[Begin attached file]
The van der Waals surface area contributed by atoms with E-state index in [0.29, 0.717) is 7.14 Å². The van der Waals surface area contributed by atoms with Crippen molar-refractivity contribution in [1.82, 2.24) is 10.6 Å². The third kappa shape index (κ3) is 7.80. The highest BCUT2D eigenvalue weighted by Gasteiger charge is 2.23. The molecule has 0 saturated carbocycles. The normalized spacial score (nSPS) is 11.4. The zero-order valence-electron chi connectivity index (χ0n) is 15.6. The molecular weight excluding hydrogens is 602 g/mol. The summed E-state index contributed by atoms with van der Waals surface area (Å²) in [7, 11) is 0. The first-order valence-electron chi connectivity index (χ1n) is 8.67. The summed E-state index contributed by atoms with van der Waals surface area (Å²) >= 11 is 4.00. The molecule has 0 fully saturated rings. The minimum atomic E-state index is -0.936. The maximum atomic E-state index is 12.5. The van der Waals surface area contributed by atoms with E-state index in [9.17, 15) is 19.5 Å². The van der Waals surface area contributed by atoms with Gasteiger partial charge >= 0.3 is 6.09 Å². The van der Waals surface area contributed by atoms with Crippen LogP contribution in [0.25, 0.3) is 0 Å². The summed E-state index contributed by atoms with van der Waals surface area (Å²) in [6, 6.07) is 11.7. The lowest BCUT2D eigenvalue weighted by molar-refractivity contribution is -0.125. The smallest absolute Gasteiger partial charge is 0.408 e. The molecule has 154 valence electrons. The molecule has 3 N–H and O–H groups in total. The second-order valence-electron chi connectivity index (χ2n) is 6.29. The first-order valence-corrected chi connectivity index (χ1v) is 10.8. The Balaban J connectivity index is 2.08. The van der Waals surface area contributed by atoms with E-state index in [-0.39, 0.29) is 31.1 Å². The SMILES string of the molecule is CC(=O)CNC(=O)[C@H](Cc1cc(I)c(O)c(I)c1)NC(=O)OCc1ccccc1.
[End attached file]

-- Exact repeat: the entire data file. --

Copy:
The van der Waals surface area contributed by atoms with E-state index in [0.29, 0.717) is 7.14 Å². The van der Waals surface area contributed by atoms with Crippen molar-refractivity contribution in [1.82, 2.24) is 10.6 Å². The third kappa shape index (κ3) is 7.80. The highest BCUT2D eigenvalue weighted by Gasteiger charge is 2.23. The molecule has 0 saturated carbocycles. The normalized spacial score (nSPS) is 11.4. The zero-order valence-electron chi connectivity index (χ0n) is 15.6. The molecular weight excluding hydrogens is 602 g/mol. The summed E-state index contributed by atoms with van der Waals surface area (Å²) in [7, 11) is 0. The first-order valence-electron chi connectivity index (χ1n) is 8.67. The summed E-state index contributed by atoms with van der Waals surface area (Å²) >= 11 is 4.00. The molecule has 0 fully saturated rings. The minimum atomic E-state index is -0.936. The maximum atomic E-state index is 12.5. The van der Waals surface area contributed by atoms with E-state index in [9.17, 15) is 19.5 Å². The van der Waals surface area contributed by atoms with Gasteiger partial charge >= 0.3 is 6.09 Å². The van der Waals surface area contributed by atoms with Crippen LogP contribution in [0.25, 0.3) is 0 Å². The summed E-state index contributed by atoms with van der Waals surface area (Å²) in [6, 6.07) is 11.7. The lowest BCUT2D eigenvalue weighted by molar-refractivity contribution is -0.125. The smallest absolute Gasteiger partial charge is 0.408 e. The molecule has 154 valence electrons. The molecule has 3 N–H and O–H groups in total. The second-order valence-electron chi connectivity index (χ2n) is 6.29. The first-order valence-corrected chi connectivity index (χ1v) is 10.8. The Balaban J connectivity index is 2.08. The van der Waals surface area contributed by atoms with E-state index in [-0.39, 0.29) is 31.1 Å². The SMILES string of the molecule is CC(=O)CNC(=O)[C@H](Cc1cc(I)c(O)c(I)c1)NC(=O)OCc1ccccc1.